In announcing plans for a phased reopening of the city’s schools, Philadelphia district leaders could not say when the majority of students might be able to start some in-person learning.
District leaders plan to bring back students in pre-kindergarten to second grade in two cohorts of two days a week each starting Nov. 30. Students with special needs, ninth graders, and students in career and technical education can return in January for similar part-time in-person learning. But the rest — students in grades three through eight and 10th to 12th — have no tentative start date for hybrid learning.
“We don’t know. That’s a big unknown here,” Superintendent William Hite said Wednesday during a press conference.
Reopening school buildings to all students will depend on the spread of the virus and the guidance of city and other health officials, he said. All families will have the option to choose fully remote learning. The window for making that decision will be Oct. 26 to Oct. 30.
Those who choose all virtual at that time will not be able to change their minds until the second quarter ends on Jan. 27.
Hite and other officials said safety will guide future decisions, but said all-virtual learning does the most damage to the city’s neediest students.
“We have witnessed the absence of in-person learning has disproportionately affected our most vulnerable children, which are low income and minority students,” said Evelyn Nunez, the district’s chief of academics. She added: “The plan is making sure we can return children and staff safely to schools.”
Hite said the unions representing the district’s educators had been closely involved in developing the phased-in reopening plan. Philadelphia Federation of Teachers president Jerry Jordan issued a statement saying that it is important that in-person learning resume, but questioned whether the buildings will be safe by the scheduled return of about 30,000 pre-kindergarten through second grade students.
“We have yet to see any evidence that schools will be ready to open in any capacity on the proposed dates, but we also recognize that the goal is, of course, for students to return to in-person learning,” Jordan said. “Virtual learning is far from ideal for any learner or educator. But lives are at stake.”
“First and foremost, any reopening plan will be contingent upon health and safety. Period,” the statement said.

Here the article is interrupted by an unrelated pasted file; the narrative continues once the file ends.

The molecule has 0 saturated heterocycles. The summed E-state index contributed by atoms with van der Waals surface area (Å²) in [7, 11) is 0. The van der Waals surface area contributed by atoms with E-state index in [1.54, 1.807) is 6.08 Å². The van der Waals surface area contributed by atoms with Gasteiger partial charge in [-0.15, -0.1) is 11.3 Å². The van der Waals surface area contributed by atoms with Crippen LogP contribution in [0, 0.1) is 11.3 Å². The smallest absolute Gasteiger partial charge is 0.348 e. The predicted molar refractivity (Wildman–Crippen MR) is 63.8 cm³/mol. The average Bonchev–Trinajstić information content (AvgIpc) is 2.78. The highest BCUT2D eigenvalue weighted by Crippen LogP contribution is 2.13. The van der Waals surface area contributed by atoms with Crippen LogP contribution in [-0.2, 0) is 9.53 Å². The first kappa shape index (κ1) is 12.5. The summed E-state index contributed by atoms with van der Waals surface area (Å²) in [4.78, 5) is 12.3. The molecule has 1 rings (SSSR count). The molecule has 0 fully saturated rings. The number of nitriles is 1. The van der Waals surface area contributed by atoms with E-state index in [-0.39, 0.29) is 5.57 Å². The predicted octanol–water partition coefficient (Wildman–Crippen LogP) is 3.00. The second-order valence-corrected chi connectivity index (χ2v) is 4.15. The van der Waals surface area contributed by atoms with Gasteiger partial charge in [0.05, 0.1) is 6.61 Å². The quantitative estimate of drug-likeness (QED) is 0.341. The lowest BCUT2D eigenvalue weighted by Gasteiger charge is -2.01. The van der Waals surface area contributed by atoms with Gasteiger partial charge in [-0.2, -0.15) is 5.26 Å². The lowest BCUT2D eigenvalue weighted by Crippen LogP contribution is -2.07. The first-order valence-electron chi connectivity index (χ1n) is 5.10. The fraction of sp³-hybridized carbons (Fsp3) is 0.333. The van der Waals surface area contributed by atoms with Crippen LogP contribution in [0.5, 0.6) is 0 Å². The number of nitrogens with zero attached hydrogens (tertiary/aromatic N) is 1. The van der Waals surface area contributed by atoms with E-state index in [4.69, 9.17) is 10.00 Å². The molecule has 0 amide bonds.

Hite and other officials stressed that plans are flexible depending on the advice of city health officials and advisers the district has been consulting, including some at Children’s Hospital. The entire district or individual schools could close if there is evidence of spreading the virus, he said.
The district had planned to start the school year with a hybrid plan, and had the approval of health commissioner Dr. Thomas Farley, but pulled back after a public outcry at the July board of education meeting.
The board will vote on this plan at its action meeting Oct. 22.
In an interview, Jordan said that members of his team did participate in several meetings with the district and gave input on the reopening plan, but they were not part of the final decision on when to start the hybrid model and for which students.
However, he said he agreed with the focus on the youngest learners.
“It certainly makes sense for all the children not to go back at the same time, and for the youngest children to go back,” he said. “If you are going to teach reading to a child, doing it virtually is a mission impossible.”
Hite said that the district would have more specific information next week on the degree of learning loss for students.
But academics, he said, “is only a part of it. Socialization aspects are really important for the youngest learners and establishing relationships with teachers.” Kindergarten students, he noted, “have started school, but have not had the opportunity to be in person yet. These are critically important years … we want to make sure they are returning to some form of normalcy.”
Hite said he hopes that kindergarten registration, which has been way down, will see an uptick once the children have the opportunity for some in-person learning.